Ten Minute Play Festival Program

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Ten Minute Play Festival Program

Kennedy Center American College Theatre Festival Region IV
National Playwriting Program
Ten Minute Play Festival

Saturday, February 8, 2020 – 10:30am


Another Tuesday Night

Director: Mycala Hilson
Playwright: Laura Pickard
Dramaturg: Mary Grace von Thron
Stage Manager: Aven McCormick

WOMAN: Tarrin Chambers
INNER THOUGHTS: Kristin Kenebrew
BEST FRIEND: Shelby Sokala
MOTHER: Siara Westrum
FATHER: Antonyo Myers
SISTER: Catalina Florez
MAN: Gregory Brown
PERSON/STAGE DIRECTIONS: Brittney Phillips

Dramaturg’s Notes:

Another Tuesday Night sheds a light on the worries, fears, and precautionary measures that those who identify as a woman face on a daily basis. According to the Rape, Abuse, and Incest National Network (RAINN) 1 out of every 6 American women have been sexually assaulted. As a result of this, women are taught to always be alert and aware of their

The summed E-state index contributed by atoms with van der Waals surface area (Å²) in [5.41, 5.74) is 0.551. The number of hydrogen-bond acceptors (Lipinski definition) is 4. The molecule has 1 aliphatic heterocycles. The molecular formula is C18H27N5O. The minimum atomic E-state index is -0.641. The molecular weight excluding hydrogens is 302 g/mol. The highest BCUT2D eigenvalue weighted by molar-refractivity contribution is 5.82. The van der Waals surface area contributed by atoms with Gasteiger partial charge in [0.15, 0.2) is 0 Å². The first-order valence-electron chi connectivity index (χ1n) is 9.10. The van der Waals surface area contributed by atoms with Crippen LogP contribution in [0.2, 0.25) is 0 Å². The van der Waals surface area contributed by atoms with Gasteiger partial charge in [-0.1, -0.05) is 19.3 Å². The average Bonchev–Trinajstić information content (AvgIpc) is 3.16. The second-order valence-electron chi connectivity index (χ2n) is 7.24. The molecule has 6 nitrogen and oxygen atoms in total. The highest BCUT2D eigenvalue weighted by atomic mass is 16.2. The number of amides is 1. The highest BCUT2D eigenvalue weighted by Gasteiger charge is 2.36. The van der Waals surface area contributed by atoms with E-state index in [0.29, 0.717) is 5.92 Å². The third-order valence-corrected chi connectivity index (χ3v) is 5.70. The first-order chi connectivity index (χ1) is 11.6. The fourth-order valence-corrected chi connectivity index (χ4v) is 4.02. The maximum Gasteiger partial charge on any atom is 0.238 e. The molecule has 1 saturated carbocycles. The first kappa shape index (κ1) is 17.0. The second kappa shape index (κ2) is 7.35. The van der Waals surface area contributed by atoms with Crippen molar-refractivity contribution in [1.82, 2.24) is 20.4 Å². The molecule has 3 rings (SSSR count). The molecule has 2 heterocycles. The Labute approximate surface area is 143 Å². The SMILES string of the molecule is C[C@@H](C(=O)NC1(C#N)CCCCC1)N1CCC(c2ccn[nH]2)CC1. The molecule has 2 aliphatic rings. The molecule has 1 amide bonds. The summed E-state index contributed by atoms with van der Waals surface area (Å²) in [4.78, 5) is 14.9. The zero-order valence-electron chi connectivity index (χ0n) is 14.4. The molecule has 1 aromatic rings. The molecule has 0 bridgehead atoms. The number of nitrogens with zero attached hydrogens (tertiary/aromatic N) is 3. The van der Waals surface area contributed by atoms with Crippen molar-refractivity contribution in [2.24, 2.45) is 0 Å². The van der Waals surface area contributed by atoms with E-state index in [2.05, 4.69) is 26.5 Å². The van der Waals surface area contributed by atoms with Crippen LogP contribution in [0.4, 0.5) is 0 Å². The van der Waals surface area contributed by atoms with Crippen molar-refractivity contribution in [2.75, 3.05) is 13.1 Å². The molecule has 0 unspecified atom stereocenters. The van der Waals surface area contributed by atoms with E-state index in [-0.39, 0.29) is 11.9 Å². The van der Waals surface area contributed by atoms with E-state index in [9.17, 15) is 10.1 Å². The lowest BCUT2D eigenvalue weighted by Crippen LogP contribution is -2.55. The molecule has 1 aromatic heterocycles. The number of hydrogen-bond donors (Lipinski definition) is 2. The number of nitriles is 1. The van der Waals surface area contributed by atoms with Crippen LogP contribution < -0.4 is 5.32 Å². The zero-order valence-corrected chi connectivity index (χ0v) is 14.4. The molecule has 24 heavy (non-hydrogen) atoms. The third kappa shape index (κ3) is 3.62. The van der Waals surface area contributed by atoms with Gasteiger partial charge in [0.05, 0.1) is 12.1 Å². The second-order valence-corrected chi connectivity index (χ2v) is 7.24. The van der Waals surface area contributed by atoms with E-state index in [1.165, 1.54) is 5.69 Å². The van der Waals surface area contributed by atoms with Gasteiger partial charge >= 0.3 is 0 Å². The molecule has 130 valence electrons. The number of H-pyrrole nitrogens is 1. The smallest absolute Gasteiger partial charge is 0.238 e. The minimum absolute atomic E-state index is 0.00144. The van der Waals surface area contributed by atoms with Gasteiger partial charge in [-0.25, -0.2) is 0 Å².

surroundings.

In this day and age, it has become clear of the steps that a woman must take to feel safe. Pepper spray has been added to the list of essential items that a woman should have in their purse and self- defense classes are offered more than ever. Women must always be on their feet and ready to fight back. In this production, the woman we meet is internally recalling bits of advice given to her by her loved ones on how to stay safe as she is concerned that the man
behind her is stalking her. Does the man behind them have malicious intentions? Or is it just a coincidence?

This 10-minute play highlights the struggles of being a woman and how being prepared and ready to defend themselves against assault is just another Tuesday night.

-Mary Grace von Thron, dramaturg


Dichotomy

Director: Brett Everingham
Playwright: Andrew J. Lofredo
Dramaturg: Rebecca Weaver
Stage Manager: Gabrielle Scott

BRYCE: Gloria Brown
JACKIE: Andrea V. Santiago Borrero
JESS: Tessa Flesher
Stage Directions Reader: Amy Presley

Dramaturg’s notes:

Gesundheits, Llamas, and Soulmates, Oh My!

A soulmate is someone who appreciates your wierd

Bill Murray